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I have been listening to Black Peter (many versions) over the past six months.. My Mother in Law was in My care on Hospice.. She and I were very close..going way back.. Used to allow Me to get goodie pkgs mailed to Her House from Cali ( im an East Coaster)... She died 2 weeks ago.. She was a self professed Hypochondriac.. Her Mom had called Her Sarah Heartburn as a child bcuz of this..LOL..She was My Black Margaret...I Loved Her.. As She lost awareness for the last week and a half Myself and My Wife sat with Her always and played a lot of Dead for ourselves and to soothe Her.. I spent many hours recently contemplating this song... I came to the same conclusion as You.. was also continually drawn to same bridge.. Thanks for the reference to Ecclesiastes.. hadn't made that connection until You pointed it out.. Great timing for Me on this one!! Thanks...
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I am not one to cull great, deeper meanings from lyrics, especially in Grateful Dead songs. Unless Hunter or Barlow starts blabbing you're never going to know anyway and so, so many people never knew the lyrics in the first place (at least the complete song). Here in Black Peter I have a song that is most rare for me. One where I appreciate the words more than the music and Jer's vocals. This tells a simple, straightforward story about death that has a very special meaning for me. I have heard these words before... Here we have a man lying in bed with a temp. of 105 that goes up and down. He is in a delirium. In his delirium he has an epiphany! The day of his death is not different than any other day. This may not sound like a lot but it depends on the degree of subtlety of the person dieing and observing that sun and the friends surrounding his bed come and go. You could say it is a song about cycles -- life and death; night and day, sickness and health. But it is also about the helplessness of our condition. The main thing for me, though, is the epiphany. It's not special, these cycles. It is just what it is. We, through our ego, make it special. So Jer makes this dramatic bridge where none is needed. Or perhaps in the verse he makes it dramatic so that we pay attention. In any case it is one of those fascinating songs I'd really like to pick Hunter's mind about to see if I'm close or way off.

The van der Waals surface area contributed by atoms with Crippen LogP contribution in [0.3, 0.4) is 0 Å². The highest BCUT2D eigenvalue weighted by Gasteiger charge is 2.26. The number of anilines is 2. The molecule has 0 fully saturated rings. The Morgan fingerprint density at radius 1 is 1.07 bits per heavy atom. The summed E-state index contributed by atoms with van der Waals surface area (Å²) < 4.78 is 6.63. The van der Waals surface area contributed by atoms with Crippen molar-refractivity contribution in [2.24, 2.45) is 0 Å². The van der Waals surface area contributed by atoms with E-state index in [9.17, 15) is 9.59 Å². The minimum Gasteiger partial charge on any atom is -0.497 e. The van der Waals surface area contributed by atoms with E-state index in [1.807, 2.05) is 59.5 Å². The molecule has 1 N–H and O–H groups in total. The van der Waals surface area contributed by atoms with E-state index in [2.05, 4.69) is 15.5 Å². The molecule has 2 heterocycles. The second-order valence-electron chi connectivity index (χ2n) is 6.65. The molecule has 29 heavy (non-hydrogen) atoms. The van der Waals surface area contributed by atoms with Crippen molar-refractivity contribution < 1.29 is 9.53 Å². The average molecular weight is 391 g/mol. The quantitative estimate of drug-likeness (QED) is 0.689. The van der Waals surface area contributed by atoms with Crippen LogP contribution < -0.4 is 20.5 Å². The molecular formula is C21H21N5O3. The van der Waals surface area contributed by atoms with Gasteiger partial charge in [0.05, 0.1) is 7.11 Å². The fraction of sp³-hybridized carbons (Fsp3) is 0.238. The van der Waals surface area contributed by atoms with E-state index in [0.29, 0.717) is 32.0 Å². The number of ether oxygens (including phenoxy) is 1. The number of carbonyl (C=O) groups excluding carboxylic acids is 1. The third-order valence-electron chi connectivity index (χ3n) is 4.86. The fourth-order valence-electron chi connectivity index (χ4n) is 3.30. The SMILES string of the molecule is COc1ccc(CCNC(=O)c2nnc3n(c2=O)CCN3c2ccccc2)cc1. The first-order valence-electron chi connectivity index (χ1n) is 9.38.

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Thanks so much for sharing that, Buck. Sorry for your loss--sounds like Margaret had a wonderful son-in-law!
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hear this song very literally. It makes me think of hard-scrabble times when folks worked long hours at jobs that eventually ruined their physical health-think white lung or black lung disease. They got the condition and were left to die a lingering death. It was inevitable for them and no one outside of them really cared about it. They themselves were resigned to it-what choice was there. The cycles just would keep going on. The song could be in a distant time or today it is the same stuff. Another generation may come up doomed to repeat the same cycle. Another Hunter lyric for the ages and Garcia's poignant, emotional music to frame those words and make us inhabit that space that guy is in. As I've said-this stuff is timeless art.
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I couldn't agree more. As a child I never really liked this song. But then again, i didn;t really like any of the slower songs when I was young. But as I got more familiar with GD and other music, I really came to appreciate Black Peter for all of its great aspects, including and especially the bridge to end all bridges.
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Black Peter is a song that always sounds great when I listen to a live version, but the "see here how everything" bridge rarely gets the proper Phil/Bobby harmony treatment it deserves. Usually, in early 1970 shows, Jerry just goes it alone. The album version and occasional live performances WITH harmonies are pure magic. The decision not to do harmonies on the bridge, I'm sure, stemmed from the band's uncertain feelings about their singing (that's why they asked Crosby to give them voice lessons), but I have always loved their sound, especially Phil's belted-out high harmonies. For me, a Black Peter isn't complete without Phil blasting "SHIIIIIINE THROUGH MY WIN-IN-DOW!" into the mic. Whenever I turn someone new onto the Dead, the first thing they comment about is how bad the singing is, but that critique never occurred to me. Even during the haggard 80s and 90s, there is something about the vocal combination of Jerry, Bobby, Phil, and Brent that surpasses any previous expectations for what 'good' singing is supposed to sound like. The Dead's vocals are much deeper than that; they come from a place of emotion, ecstasy, and Americana that sounds sweet to my ears.